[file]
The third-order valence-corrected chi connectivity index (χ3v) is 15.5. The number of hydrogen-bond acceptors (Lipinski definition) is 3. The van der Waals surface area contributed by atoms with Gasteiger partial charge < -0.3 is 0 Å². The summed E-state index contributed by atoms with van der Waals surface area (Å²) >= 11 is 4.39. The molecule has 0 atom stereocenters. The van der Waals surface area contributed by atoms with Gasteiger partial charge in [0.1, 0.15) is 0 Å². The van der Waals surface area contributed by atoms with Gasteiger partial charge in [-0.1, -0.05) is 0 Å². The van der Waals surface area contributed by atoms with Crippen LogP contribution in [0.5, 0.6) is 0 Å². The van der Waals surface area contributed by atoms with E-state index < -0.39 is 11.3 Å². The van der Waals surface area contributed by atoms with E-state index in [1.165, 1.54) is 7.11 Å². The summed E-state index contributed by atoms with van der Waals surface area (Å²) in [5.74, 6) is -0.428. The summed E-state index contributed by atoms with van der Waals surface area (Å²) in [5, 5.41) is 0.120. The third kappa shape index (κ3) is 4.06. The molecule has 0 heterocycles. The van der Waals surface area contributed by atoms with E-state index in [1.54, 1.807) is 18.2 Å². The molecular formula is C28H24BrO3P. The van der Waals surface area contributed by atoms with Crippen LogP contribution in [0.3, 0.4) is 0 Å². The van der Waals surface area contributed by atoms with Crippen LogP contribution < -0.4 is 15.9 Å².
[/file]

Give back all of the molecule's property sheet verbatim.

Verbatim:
The third-order valence-corrected chi connectivity index (χ3v) is 15.5. The number of hydrogen-bond acceptors (Lipinski definition) is 3. The van der Waals surface area contributed by atoms with Gasteiger partial charge < -0.3 is 0 Å². The summed E-state index contributed by atoms with van der Waals surface area (Å²) >= 11 is 4.39. The molecule has 0 atom stereocenters. The van der Waals surface area contributed by atoms with Gasteiger partial charge in [0.1, 0.15) is 0 Å². The van der Waals surface area contributed by atoms with Gasteiger partial charge in [-0.1, -0.05) is 0 Å². The van der Waals surface area contributed by atoms with Crippen LogP contribution in [0.5, 0.6) is 0 Å². The van der Waals surface area contributed by atoms with E-state index < -0.39 is 11.3 Å². The van der Waals surface area contributed by atoms with E-state index in [1.165, 1.54) is 7.11 Å². The summed E-state index contributed by atoms with van der Waals surface area (Å²) in [5.74, 6) is -0.428. The summed E-state index contributed by atoms with van der Waals surface area (Å²) in [5, 5.41) is 0.120. The third kappa shape index (κ3) is 4.06. The molecule has 0 heterocycles. The van der Waals surface area contributed by atoms with E-state index in [1.54, 1.807) is 18.2 Å². The molecular formula is C28H24BrO3P. The van der Waals surface area contributed by atoms with Crippen LogP contribution in [0.3, 0.4) is 0 Å². The van der Waals surface area contributed by atoms with Crippen LogP contribution < -0.4 is 15.9 Å².